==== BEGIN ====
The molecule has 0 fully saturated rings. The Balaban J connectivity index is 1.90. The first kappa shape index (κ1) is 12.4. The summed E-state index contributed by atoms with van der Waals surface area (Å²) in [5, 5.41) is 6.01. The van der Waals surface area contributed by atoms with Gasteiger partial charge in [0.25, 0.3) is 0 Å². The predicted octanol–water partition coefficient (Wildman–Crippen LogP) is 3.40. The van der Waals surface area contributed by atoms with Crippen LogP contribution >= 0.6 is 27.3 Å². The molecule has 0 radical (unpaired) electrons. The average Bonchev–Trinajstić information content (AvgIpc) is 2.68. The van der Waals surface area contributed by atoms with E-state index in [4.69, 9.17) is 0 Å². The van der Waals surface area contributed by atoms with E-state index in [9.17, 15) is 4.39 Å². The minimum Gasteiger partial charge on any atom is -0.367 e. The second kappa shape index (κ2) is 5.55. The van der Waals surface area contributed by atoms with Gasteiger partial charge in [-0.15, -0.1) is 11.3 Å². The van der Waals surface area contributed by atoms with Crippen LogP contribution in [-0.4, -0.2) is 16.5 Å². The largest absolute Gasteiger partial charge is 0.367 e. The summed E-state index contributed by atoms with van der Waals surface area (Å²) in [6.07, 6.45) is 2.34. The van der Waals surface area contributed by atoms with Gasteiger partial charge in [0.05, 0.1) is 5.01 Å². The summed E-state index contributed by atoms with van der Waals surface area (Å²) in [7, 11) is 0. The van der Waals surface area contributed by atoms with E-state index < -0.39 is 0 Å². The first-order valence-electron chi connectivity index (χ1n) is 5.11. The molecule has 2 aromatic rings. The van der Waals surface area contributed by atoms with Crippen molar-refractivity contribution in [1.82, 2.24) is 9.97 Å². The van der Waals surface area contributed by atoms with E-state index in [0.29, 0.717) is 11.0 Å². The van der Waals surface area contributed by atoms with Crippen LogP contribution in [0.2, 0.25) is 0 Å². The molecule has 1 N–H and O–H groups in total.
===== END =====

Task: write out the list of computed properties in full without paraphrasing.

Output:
The molecule has 0 fully saturated rings. The Balaban J connectivity index is 1.90. The first kappa shape index (κ1) is 12.4. The summed E-state index contributed by atoms with van der Waals surface area (Å²) in [5, 5.41) is 6.01. The van der Waals surface area contributed by atoms with Gasteiger partial charge in [0.25, 0.3) is 0 Å². The predicted octanol–water partition coefficient (Wildman–Crippen LogP) is 3.40. The van der Waals surface area contributed by atoms with Crippen LogP contribution >= 0.6 is 27.3 Å². The molecule has 0 radical (unpaired) electrons. The average Bonchev–Trinajstić information content (AvgIpc) is 2.68. The van der Waals surface area contributed by atoms with E-state index in [4.69, 9.17) is 0 Å². The van der Waals surface area contributed by atoms with E-state index in [9.17, 15) is 4.39 Å². The minimum Gasteiger partial charge on any atom is -0.367 e. The second kappa shape index (κ2) is 5.55. The van der Waals surface area contributed by atoms with Gasteiger partial charge in [-0.15, -0.1) is 11.3 Å². The van der Waals surface area contributed by atoms with Crippen LogP contribution in [-0.4, -0.2) is 16.5 Å². The largest absolute Gasteiger partial charge is 0.367 e. The summed E-state index contributed by atoms with van der Waals surface area (Å²) in [6.07, 6.45) is 2.34. The van der Waals surface area contributed by atoms with Gasteiger partial charge in [0.05, 0.1) is 5.01 Å². The summed E-state index contributed by atoms with van der Waals surface area (Å²) in [7, 11) is 0. The van der Waals surface area contributed by atoms with E-state index < -0.39 is 0 Å². The first-order valence-electron chi connectivity index (χ1n) is 5.11. The molecule has 2 aromatic rings. The van der Waals surface area contributed by atoms with Crippen molar-refractivity contribution in [1.82, 2.24) is 9.97 Å². The van der Waals surface area contributed by atoms with E-state index in [0.29, 0.717) is 11.0 Å². The van der Waals surface area contributed by atoms with Crippen LogP contribution in [0.2, 0.25) is 0 Å². The molecule has 1 N–H and O–H groups in total.